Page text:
“I did feel at the time that it was morally correct,” admitted McKinnon. “And sometimes people do have to break the law to do something that feels right.”

“He was searching for UFOs,” explained his mother, Janis Sharp. “He was searching for free energy.” Sharp stated that McKinnon did leave notes commenting on state-sponsored terrorism “which half the world believes rightly or wrongly,” but stressed that “It’s a cyber peace process, cyber graffiti, nothing more. But unfortunately, to try to turn someone into a terrorist because you’re looking for a terrorist, because you’re looking for someone to put up as an example for computer crime, then I think that because Gary admitted the computer misuse, they thought he was a soft touch. The fact that Gary admitted it without a lawyer being present shows his naivety.”

Referring to McKinnon’s signed confession, Sharp questioned “Why does there need to be a trial? Why does he need to be extradited? Why can’t he be sentenced here?”

The saga has apparently been taking its toll on McKinnon.

“I’m on beta blockers at the moment,” he said. “I’m extremely stressed. I’m very controlled, which is probably not a good thing, but inside the fires of hell are burning.”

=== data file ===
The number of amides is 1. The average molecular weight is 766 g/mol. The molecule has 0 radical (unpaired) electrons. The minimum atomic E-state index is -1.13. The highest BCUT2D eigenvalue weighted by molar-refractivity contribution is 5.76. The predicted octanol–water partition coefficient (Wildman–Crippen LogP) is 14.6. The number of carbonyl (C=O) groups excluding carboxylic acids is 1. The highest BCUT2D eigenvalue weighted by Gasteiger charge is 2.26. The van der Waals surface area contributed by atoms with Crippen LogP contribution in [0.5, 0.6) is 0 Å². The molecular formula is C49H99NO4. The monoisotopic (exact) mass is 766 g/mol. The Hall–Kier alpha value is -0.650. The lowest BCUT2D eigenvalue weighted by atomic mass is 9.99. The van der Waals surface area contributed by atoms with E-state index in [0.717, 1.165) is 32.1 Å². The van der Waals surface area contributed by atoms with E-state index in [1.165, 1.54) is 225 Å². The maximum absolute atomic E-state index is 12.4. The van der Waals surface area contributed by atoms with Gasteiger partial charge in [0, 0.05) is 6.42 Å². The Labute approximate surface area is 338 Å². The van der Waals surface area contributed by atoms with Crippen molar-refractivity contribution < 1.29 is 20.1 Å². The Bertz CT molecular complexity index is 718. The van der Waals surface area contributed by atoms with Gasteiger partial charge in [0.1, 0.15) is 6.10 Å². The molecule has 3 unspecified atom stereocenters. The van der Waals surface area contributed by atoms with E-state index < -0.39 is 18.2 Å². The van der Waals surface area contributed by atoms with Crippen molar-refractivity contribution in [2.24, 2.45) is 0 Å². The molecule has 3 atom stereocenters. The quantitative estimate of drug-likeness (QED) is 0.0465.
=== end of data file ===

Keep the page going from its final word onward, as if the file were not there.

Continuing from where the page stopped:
McKinnon had attracted accusations that he may be a terrorist or terrorist sympathiser, and left a note on one computer saying:

“US foreign policy is akin to government-sponsored terrorism these days... It was not a mistake that there was a huge security stand-down on September 11 last year... I am SOLO. I will continue to disrupt at the highest levels.”

When interrogated over his motivations, with hacks being carried out shortly after 9/11, McKinnon responded:

“I understand the allegation. I also understand that politicians love to use 9/11 emotively. I think that’s an insult.”

Infosecurity asked whether McKinnon believed the US military sites should, to some extent, share culpability, as according to reports, he hacked into the systems with little difficulty.

“Security was non–existent – there were no passwords, no firewall,” he replied. “I didn’t even have to crack passwords – they had blank passwords. Heads should be rolling.”